Small business owners and consumers are being hit hard by the rapid and seemingly uncontrollable fall of the Tajik currency against the US dollar. While some experts say the National Bank appears to have no control over the plunge of the Tajik somoni, others suggest that some large businesses are taking advantage of bank moves to turn a quick profit.
In May alone, the somoni fell by 12 percent against the American dollar. Since the beginning of the year, the somoni has lost almost 27 percent of its value against the US currency. Sharif Rahimzoda, Chairman of the National Bank of Tajikistan, said back in April that the bank had to allow a depreciation of the somoni to adjust to the falling currencies of Tajikistan's main trading partners, Russia and Kazakhstan. Both countries have experienced devaluation by 25 to 30 percent since last autumn. On May 26, Rahimzoda said the somoni had appeared to bottom out at 4.6 somoni to the dollar after a month of "intensive" devaluation.
Analysts agree the somoni was ready for a fall. But the manner in which it dropped raised eyebrows among some observers. Large enterprises, especially those that are export-oriented, were able to benefit from the National Bank maneuvering. While Tajik exporters still exchange their goods for hard currencies, they disburse payroll and other taxes in revalued somoni, thereby undercutting employee salaries and tax obligations, while increasing profits by almost 30 percent, local economists assert.
Given Tajikistan's negative balance of trade, economist Alisher Ruziev and others doubt the National Bank will be able to continue to control the fall of the somoni. So far this year, the country's imports are three times higher than its exports, according to the State Committee on Statistics. Further pressuring the currency, according to National Bank data, the volume of remittances received from migrant workers in Russia dropped by 30 percent during the first four months of this year. Previously, remittances kept the somoni stable by providing a constant flow of foreign currency into the country.
"For our people, the dollar rate is like an alarm. As the rate goes up, the population becomes concerned that something is wrong with the economy," Ruziev said.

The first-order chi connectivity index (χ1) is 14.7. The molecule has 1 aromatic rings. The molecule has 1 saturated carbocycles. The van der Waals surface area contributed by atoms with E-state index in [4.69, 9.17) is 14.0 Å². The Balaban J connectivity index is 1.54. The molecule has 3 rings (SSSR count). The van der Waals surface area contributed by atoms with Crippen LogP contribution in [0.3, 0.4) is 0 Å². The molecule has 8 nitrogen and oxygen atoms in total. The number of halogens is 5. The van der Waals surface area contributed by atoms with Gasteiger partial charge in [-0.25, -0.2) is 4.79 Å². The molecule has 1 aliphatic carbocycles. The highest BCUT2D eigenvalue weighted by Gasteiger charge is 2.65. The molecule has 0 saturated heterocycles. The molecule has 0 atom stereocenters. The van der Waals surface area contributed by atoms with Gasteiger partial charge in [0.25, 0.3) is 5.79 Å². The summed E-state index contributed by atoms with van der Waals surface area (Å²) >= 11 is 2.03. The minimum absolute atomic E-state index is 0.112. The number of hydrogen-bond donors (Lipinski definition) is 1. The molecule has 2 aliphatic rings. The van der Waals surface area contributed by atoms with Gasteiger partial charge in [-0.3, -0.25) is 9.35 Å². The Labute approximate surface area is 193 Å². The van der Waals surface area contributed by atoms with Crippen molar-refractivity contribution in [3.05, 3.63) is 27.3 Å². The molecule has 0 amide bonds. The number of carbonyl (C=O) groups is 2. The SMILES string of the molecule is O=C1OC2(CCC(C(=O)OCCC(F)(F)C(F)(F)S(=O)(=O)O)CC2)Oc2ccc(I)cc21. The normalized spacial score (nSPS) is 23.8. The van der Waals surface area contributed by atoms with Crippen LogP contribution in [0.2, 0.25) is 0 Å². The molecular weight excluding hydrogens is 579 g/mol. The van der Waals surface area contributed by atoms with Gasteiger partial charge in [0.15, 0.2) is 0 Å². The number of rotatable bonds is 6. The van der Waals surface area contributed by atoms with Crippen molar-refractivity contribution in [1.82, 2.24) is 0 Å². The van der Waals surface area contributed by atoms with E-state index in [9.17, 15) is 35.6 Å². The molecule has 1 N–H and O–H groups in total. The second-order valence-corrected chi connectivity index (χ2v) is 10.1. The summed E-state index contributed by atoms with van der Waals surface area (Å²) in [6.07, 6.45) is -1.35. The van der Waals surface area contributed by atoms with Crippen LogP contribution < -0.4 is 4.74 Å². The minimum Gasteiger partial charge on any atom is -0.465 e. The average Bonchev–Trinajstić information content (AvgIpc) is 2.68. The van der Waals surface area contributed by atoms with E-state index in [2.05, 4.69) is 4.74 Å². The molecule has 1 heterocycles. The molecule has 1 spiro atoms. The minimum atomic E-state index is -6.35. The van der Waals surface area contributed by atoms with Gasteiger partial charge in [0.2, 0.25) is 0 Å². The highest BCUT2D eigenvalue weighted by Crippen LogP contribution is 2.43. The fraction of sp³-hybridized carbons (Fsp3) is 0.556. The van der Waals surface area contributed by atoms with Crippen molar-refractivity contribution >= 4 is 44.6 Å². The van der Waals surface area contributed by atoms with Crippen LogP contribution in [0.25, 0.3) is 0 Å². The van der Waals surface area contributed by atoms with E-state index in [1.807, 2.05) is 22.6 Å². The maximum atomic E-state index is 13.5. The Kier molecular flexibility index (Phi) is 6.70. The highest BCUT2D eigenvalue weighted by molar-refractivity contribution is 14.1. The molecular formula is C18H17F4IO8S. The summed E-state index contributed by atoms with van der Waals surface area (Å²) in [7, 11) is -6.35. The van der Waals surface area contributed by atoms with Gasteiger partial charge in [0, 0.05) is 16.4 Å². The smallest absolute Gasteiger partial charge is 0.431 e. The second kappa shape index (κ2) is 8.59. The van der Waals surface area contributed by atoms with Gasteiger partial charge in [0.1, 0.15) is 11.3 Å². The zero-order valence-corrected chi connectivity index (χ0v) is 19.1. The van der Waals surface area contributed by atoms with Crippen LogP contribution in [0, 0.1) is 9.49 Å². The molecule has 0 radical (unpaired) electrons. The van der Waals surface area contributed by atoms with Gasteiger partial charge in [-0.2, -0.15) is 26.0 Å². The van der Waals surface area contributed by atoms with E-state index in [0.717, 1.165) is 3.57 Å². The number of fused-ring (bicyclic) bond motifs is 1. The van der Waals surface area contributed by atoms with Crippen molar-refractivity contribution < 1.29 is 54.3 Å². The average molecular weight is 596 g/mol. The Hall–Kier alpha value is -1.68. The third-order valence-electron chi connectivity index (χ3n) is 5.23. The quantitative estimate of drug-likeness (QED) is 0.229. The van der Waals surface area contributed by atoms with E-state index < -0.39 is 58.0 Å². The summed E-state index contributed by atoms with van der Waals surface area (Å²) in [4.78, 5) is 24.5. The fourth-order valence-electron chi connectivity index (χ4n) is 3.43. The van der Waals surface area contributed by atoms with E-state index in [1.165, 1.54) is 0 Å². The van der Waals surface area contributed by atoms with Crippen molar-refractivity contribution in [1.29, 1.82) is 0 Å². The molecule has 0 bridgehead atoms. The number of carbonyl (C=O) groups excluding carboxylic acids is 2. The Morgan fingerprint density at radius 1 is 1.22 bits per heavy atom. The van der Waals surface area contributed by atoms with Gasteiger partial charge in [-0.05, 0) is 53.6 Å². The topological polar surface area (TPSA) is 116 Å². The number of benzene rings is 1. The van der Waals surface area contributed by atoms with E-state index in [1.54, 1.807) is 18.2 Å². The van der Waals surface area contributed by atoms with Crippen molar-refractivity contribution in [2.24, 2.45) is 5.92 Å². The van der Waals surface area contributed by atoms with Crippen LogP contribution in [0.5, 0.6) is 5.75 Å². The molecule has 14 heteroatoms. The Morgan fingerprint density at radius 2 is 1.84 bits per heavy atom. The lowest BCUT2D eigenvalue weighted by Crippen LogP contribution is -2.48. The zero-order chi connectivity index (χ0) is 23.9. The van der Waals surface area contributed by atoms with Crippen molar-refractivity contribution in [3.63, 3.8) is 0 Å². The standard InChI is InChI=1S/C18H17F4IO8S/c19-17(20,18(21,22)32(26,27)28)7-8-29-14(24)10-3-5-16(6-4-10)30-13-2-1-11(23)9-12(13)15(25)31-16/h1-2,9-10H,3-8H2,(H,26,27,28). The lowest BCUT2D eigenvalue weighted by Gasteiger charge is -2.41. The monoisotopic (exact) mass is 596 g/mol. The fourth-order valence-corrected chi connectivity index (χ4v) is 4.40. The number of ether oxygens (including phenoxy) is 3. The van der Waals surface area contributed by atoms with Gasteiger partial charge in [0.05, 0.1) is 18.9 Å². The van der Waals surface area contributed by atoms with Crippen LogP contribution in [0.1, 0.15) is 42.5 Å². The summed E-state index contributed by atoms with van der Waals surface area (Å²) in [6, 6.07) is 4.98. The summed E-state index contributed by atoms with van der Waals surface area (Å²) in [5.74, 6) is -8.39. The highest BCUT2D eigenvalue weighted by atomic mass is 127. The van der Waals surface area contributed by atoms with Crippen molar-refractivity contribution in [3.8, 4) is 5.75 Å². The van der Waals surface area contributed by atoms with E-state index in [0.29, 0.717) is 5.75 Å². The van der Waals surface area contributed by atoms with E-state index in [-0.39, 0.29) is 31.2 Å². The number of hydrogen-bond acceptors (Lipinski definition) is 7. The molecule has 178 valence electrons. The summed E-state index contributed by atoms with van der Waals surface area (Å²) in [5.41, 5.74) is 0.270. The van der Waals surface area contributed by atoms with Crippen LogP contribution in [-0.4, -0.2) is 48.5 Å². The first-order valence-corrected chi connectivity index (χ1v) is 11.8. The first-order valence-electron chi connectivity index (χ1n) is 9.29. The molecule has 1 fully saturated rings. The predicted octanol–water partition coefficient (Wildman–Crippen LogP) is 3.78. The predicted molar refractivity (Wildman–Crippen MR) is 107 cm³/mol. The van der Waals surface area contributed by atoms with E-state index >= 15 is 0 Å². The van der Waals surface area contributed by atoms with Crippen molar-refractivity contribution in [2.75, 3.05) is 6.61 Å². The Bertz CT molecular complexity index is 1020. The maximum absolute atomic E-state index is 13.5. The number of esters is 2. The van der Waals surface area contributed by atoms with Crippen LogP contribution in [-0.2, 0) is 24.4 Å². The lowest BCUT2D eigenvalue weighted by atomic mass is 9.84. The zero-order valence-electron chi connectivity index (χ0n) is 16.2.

The panic was reflected on the streets of Dushanbe on May 29 when most exchange offices suspended operations. That day, one dollar was briefly worth 4.80 somoni before falling back to 4.40 somoni.
On condition of anonymity, an economist from Tojiksodirotbank, one of the largest commercial banks in the country, said that a rate of 4.40 somoni to the dollar cannot be maintained and banks are expecting another rapid increase in the dollar's value in the first 10 days of June.
"With the weak bank system, in Tajikistan it is very easy to implement [change] just by passing an unofficial order to the head of the banks. People were in panic of not being able to obtain dollars. As the rate was going up, exchange offices on the streets preferred to buy US dollars and wait to sell until the rate went higher," said the bank employee. But suggesting an omnipotent hand, he added, "At the end of May, the National Bank put millions of dollars on the market to stop the panic."
The street currency traders say they feel like pawns in a larger financial game. "We cannot predict the situation even for tomorrow," said Davron, owner of an exchange office in Dushanbe. But, he suggested, the bank's invisible influence is never far away. "We receive unofficial orders from officials to stop the dollar or somoni trade, and we have to obey in order to be able to work."
Tajikistan will face "at least two more rapid drops in the value of the somoni over the next few months," predicted Yusuf Zainidinov, an economist at the Institute of Economic Research in Dushanbe.
Businesses and banks lost money when the rate was higher. Now they are eager to recoup, he suggested. "First of all, it depends on the low migrant remittance flow into the country. Second, [further devaluation] is in the interest of those people and agencies that bought dollars at the rate of 4.75-4.80 somoni. These are mostly people involved in big business, people that have information and important people that can influence the currency change in the country," said Zainidinov.
Consumers are likely to be hurt most of all, analysts say. In addition, small businesses that purchase their goods in somoni are likely to suffer, believes Shomahmad Sainakov, an economist with the Tajik Institute of Commerce and Trade in Dushanbe. "For Tajikistan's small and medium businesses . . . the increase in the US dollar rate is not profitable. It increases the fixed costs of imported goods," Sainakov told EurasiaNet.
At least one entrepreneur agreed with this assessment. Khorogh-based Nigina Mazabshoeva, who runs a household supplies shop in Tajikistan's remote Gorno-Badakhshan region, told EurasiaNet that most of her colleagues are facing big losses. The rapid fall of the somoni has driven away her customer base. Many entrepreneurs are now unable to repay their loans. "Most of the small businesses in this isolated region have stopped functioning. If the situation continues like this, small business will go totally bankrupt. In order to keep the clients and work going, we sell our goods at cost now and are losing a lot of money," she said.